This article explores the ongoing debate on whether or not web designers and web developers should reset their CSS, sharing the thoughts and opinions of several web professionals.
In this guide, we will display the power of CSS3 in drawing complex shapes. We will magically create Christmas tree ornaments using only CSS3 and HTML (no images). In particular, we will be drawing baubles, which are the hallmark ornamentation of Christmas trees.
This guide examines the infinite-like variety of CSS resets created by web developers and designers across the world.
You can never have too much of a good thing–and two good things we rely on in our work are tips and tricks. Nuggets of information, presented clearly and succinctly, help us build solutions and learn best practices. In a previous article, we shared a jam-packed list of 250 quick web design tips. It seems only right to continue the trend by showcasing 100 fresh–and hopefully useful–CSS tips and tricks.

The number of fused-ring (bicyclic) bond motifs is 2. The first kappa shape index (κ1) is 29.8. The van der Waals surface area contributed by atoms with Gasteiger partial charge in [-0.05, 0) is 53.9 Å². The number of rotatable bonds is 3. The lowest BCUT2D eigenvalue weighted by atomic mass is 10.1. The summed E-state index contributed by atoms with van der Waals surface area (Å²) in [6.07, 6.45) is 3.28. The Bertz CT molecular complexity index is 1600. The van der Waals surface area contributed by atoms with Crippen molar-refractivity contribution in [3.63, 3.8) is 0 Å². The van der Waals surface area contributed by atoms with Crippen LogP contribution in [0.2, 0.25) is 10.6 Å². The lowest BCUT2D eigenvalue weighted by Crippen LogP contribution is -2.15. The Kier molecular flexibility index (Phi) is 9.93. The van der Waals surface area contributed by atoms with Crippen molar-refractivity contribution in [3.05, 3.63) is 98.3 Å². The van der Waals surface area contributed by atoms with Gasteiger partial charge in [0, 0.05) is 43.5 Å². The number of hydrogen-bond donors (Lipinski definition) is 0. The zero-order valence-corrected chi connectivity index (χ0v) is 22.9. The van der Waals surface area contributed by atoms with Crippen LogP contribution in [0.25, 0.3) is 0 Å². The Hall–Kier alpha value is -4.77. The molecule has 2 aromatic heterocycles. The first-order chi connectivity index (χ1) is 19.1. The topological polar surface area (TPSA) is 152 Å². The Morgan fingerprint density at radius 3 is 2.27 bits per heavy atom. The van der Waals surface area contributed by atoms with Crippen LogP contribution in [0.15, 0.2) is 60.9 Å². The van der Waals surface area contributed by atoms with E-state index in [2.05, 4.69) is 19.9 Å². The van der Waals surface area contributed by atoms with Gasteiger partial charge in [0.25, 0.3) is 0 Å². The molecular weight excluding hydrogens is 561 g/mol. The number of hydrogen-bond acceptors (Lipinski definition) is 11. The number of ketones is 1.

When artists begin a new painting, they don’t immediately reach for the cadmium red and the phthalo blue. They first prime the canvas. Why? To ensure that the canvas is smooth and has a uniform white hue.
Many web designers prefer to use a CSS "reset" to "prime" the browser canvas and ensure that their design displays as uniformly as possible across the various browsers and systems their site visitors may use.
CSS is the fundamental way of styling our web pages. Its deceptively easy syntax allows us to do many things to affect the visual layer of our work. And especially with CSS3, the language has gotten even more powerful.
There are many useful CSS techniques and tricks out there for you to take advantage of. This is a collection of a few useful CSS snippets that you might want to keep in your toolkit.
Let’s get real for a second here. As far as web languages go, CSS is arguably the simplest. I mean, really, what could be easier than a simple list of properties affecting an element? And the syntax is almost like written English. Want to change the font size? There’s a
font-size CSS property. How about the color? There’s the